Stereotypies and repetitive/restrictive behaviours in infants with autism and pervasive developmental disorder

Johnny L. Matson, Psychology Department, Louisiana State University, Baton Rouge, 70816, USA.
Timothy Dempsey
Jill C. Fodstad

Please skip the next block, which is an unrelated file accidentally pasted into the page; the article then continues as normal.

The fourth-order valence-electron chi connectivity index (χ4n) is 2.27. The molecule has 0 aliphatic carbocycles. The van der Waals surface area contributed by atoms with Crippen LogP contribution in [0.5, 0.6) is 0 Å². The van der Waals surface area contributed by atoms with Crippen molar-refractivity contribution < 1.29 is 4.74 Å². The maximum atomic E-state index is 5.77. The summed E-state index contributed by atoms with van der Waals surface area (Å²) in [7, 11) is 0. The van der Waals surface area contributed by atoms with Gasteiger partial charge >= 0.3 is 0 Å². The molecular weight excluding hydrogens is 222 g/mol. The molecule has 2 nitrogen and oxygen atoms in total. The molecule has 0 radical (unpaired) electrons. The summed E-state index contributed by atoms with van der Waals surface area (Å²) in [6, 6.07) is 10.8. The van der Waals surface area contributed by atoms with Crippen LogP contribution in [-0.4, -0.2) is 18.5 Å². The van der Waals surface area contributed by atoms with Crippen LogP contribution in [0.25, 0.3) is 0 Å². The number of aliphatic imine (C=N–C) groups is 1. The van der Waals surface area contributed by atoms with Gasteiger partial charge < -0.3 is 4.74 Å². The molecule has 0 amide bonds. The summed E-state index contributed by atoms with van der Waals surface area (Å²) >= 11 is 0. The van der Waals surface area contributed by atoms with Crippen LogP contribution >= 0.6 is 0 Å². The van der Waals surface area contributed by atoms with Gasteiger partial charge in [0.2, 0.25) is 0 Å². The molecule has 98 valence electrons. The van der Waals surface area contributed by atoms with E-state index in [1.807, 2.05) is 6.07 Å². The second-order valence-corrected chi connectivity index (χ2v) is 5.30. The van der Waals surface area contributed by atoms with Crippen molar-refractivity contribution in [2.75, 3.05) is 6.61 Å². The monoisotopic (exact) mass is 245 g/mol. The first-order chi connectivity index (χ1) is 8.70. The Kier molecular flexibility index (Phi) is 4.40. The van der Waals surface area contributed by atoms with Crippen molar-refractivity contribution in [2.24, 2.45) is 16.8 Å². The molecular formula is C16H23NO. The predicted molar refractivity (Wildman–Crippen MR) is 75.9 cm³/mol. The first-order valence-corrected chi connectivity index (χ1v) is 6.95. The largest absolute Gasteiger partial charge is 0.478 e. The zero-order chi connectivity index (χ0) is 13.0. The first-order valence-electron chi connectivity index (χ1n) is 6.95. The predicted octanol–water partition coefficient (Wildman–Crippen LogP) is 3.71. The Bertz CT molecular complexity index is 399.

PURPOSE: Autism Spectrum Disorders (ASD) are characterized by severe and debilitating symptoms including stereotyped and repetitive behaviours. Stereotypies and repetitive behaviours constitute core features of ASD and markedly impede attempts to remediate the disorder. Little previous research has examined characteristics of the core features of ASD in infants. METHOD: In the present study, 760 infants with autism, PDD-NOS or no diagnosis of ASD but at risk for other developmental delays or physical disabilities were evaluated with respect to the nature and extent of their stereotyped and ritualistic behaviour using the Baby and Infant Screen for Children with aUtIsm Traits (BISCUIT). A Kruskal-Wallis test with follow-up Mann-Whitney tests were employed to test for significant differences. RESULTS: Infants with autism evinced the highest amount of stereotypic behaviour, followed by those with PDD-NOS and atypical development. A sub-set of BISCUIT items could accurately predict diagnostic group membership. CONCLUSIONS: These data suggest that many core features of ASD are distinct and can be reliably identified early in life. The potential early identification of these behavioural challenges could lead to earlier intervention practices and symptom alleviation for children in this population.